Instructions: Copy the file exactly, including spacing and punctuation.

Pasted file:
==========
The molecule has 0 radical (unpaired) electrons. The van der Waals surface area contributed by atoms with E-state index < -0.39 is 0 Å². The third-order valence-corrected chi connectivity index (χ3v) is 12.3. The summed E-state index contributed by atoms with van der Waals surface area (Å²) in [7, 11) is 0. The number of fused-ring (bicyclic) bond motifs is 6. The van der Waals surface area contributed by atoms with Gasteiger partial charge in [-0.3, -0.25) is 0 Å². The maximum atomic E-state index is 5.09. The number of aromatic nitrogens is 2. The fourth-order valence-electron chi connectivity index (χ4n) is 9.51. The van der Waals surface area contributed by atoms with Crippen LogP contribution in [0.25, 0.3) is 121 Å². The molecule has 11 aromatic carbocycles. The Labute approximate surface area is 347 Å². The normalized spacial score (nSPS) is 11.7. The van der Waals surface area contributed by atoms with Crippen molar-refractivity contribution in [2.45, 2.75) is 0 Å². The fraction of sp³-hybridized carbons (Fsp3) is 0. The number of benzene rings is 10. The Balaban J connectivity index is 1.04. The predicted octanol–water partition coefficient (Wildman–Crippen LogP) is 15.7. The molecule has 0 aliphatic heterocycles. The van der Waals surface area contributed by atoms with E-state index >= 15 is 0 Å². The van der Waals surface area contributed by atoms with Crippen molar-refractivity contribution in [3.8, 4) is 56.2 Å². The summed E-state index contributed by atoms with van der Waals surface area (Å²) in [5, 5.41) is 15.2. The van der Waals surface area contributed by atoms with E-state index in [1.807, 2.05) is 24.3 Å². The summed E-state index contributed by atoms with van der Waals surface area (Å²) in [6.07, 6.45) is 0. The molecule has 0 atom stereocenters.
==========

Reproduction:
The molecule has 0 radical (unpaired) electrons. The van der Waals surface area contributed by atoms with E-state index < -0.39 is 0 Å². The third-order valence-corrected chi connectivity index (χ3v) is 12.3. The summed E-state index contributed by atoms with van der Waals surface area (Å²) in [7, 11) is 0. The number of fused-ring (bicyclic) bond motifs is 6. The van der Waals surface area contributed by atoms with Gasteiger partial charge in [-0.3, -0.25) is 0 Å². The maximum atomic E-state index is 5.09. The number of aromatic nitrogens is 2. The fourth-order valence-electron chi connectivity index (χ4n) is 9.51. The van der Waals surface area contributed by atoms with Crippen LogP contribution in [0.25, 0.3) is 121 Å². The molecule has 11 aromatic carbocycles. The Labute approximate surface area is 347 Å². The normalized spacial score (nSPS) is 11.7. The van der Waals surface area contributed by atoms with Crippen molar-refractivity contribution in [2.45, 2.75) is 0 Å². The fraction of sp³-hybridized carbons (Fsp3) is 0. The number of benzene rings is 10. The Balaban J connectivity index is 1.04. The predicted octanol–water partition coefficient (Wildman–Crippen LogP) is 15.7. The molecule has 0 aliphatic heterocycles. The van der Waals surface area contributed by atoms with E-state index >= 15 is 0 Å². The van der Waals surface area contributed by atoms with Crippen molar-refractivity contribution in [3.8, 4) is 56.2 Å². The summed E-state index contributed by atoms with van der Waals surface area (Å²) in [5, 5.41) is 15.2. The van der Waals surface area contributed by atoms with E-state index in [1.807, 2.05) is 24.3 Å². The summed E-state index contributed by atoms with van der Waals surface area (Å²) in [6.07, 6.45) is 0. The molecule has 0 atom stereocenters.